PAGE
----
Last week, virtual currency Bitcoin hit an all-time high after passing the $32 mark for its US dollar exchange rate, and now it has gained a significant new backer with domain host and registrar Namecheap now accepting it for payments.

As we noted last week, the company had been preparing to accept the currency for some time, and the move is official as announced on its website. Customers can use Bitcoins to purchase Namecheap’s range of services, which include domain names, Web hosting, SSL certificates and security programs.

The company — which has served more than 1 million customers — explains that the move is a response to feedback from users and is part of its ongoing campaign to support online freedom:

Why did you decide to take Bitcoin?

Namecheap is a customer-focused domain name registrar and web host. For months, Bitcoin has been requested of Namecheap among the tech audience. We’re pleased to announce that we’ve listened to your feedback.

Namecheap continues to innovate and respond to threats and challenges in the online space. In the last 13 months, we donated over $100,000 to the Electronic Frontier Foundation to support online freedom. We consider ourselves the pioneers in the space in innovation and freedom.

The news is a significant boost that takes Bitcoin more closer to the mainstream, but Namecheap is not the first significant name to jump aboard the Bitcoin wagon.

The Internet Archive is offering to pay its employees in Bitcoin and is asking for donations of the currency to help it do so, while Kim Dotcom’s new Mega service and WordPress.com also accept it.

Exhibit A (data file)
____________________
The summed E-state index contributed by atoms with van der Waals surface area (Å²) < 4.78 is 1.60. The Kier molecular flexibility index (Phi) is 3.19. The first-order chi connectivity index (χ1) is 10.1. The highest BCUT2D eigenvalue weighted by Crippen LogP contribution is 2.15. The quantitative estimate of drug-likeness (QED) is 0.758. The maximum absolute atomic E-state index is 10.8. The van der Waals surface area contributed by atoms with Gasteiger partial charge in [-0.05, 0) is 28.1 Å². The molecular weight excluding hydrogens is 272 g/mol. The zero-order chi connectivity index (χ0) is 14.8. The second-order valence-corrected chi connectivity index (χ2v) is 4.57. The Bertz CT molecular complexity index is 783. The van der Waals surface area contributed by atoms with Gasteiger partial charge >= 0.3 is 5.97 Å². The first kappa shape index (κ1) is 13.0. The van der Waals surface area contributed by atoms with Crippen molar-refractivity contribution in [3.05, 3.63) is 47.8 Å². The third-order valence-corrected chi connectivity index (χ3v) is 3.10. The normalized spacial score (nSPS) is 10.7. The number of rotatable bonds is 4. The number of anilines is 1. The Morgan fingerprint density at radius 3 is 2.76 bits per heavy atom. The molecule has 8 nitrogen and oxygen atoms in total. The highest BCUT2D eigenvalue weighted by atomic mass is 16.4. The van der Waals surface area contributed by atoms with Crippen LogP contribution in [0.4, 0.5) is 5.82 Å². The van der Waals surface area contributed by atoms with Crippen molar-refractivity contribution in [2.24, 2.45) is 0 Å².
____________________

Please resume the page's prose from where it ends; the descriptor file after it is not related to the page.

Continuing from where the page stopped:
In fact, Dotcom is such a fan of Bitcoin — which can “break the U.S. payment processing monopoly” – that he put out a tweet today encouraging the creation of a Bitcoin credit card.

We took a long look at Bitcoin’s prospects last September and concluded that it was here to stay, despite some price instability.

Though adopt is increasing, security remains an ongoing concern for Bitcoin users and the platforms and companies that accept it. Last year, a hacker stole 24,000 Bitcoins (worth roughly $250,000 at the time, or more than $780,000 at today’s rate) from Bitfloor, one of the currency’s top exchanges. The exchange later reopened with additional security improvements.

Update: Here’s the money quote from CEO Richard Kirkendall from the company’s press release announcing support for Bitcoin:

We are proud to be the first major registrar to introduce Bitcoin into our line up of payment options. We here at Namecheap have always believed in a free and open internet. Bitcoin, which is considered by many to be the model of a ‘free and open’ currency, fits perfectly into that way of thinking.

Headline image via glencooper / Flickr